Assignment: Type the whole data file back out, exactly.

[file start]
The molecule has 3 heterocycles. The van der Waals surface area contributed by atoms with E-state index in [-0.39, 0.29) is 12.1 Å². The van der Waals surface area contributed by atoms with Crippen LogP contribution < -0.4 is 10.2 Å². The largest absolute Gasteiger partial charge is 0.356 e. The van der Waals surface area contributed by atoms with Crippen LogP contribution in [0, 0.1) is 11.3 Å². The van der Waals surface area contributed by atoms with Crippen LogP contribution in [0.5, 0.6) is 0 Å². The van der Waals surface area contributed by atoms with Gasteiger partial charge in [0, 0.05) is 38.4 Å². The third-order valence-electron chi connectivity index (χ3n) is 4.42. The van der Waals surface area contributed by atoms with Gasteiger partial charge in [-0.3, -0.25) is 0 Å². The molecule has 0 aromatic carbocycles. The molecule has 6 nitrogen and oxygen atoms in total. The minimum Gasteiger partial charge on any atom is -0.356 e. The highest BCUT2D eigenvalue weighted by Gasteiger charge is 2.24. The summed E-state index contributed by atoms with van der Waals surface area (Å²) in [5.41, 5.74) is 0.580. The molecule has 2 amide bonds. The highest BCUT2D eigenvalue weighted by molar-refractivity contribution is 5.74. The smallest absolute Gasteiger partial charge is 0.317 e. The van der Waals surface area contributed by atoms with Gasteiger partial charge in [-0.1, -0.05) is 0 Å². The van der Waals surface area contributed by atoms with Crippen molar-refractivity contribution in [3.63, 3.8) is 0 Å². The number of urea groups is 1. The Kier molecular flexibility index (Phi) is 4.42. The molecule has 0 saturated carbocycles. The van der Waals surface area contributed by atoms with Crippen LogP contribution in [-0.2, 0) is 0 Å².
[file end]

The molecule has 3 heterocycles. The van der Waals surface area contributed by atoms with E-state index in [-0.39, 0.29) is 12.1 Å². The van der Waals surface area contributed by atoms with Crippen LogP contribution < -0.4 is 10.2 Å². The largest absolute Gasteiger partial charge is 0.356 e. The van der Waals surface area contributed by atoms with Crippen LogP contribution in [0, 0.1) is 11.3 Å². The van der Waals surface area contributed by atoms with Crippen LogP contribution in [0.5, 0.6) is 0 Å². The van der Waals surface area contributed by atoms with Gasteiger partial charge in [0, 0.05) is 38.4 Å². The third-order valence-electron chi connectivity index (χ3n) is 4.42. The van der Waals surface area contributed by atoms with Gasteiger partial charge in [-0.3, -0.25) is 0 Å². The molecule has 0 aromatic carbocycles. The molecule has 6 nitrogen and oxygen atoms in total. The minimum Gasteiger partial charge on any atom is -0.356 e. The highest BCUT2D eigenvalue weighted by Gasteiger charge is 2.24. The summed E-state index contributed by atoms with van der Waals surface area (Å²) in [5.41, 5.74) is 0.580. The molecule has 2 amide bonds. The highest BCUT2D eigenvalue weighted by molar-refractivity contribution is 5.74. The smallest absolute Gasteiger partial charge is 0.317 e. The van der Waals surface area contributed by atoms with Gasteiger partial charge in [-0.1, -0.05) is 0 Å². The van der Waals surface area contributed by atoms with Crippen molar-refractivity contribution in [3.63, 3.8) is 0 Å². The number of urea groups is 1. The Kier molecular flexibility index (Phi) is 4.42. The molecule has 0 saturated carbocycles. The van der Waals surface area contributed by atoms with Crippen LogP contribution in [-0.2, 0) is 0 Å².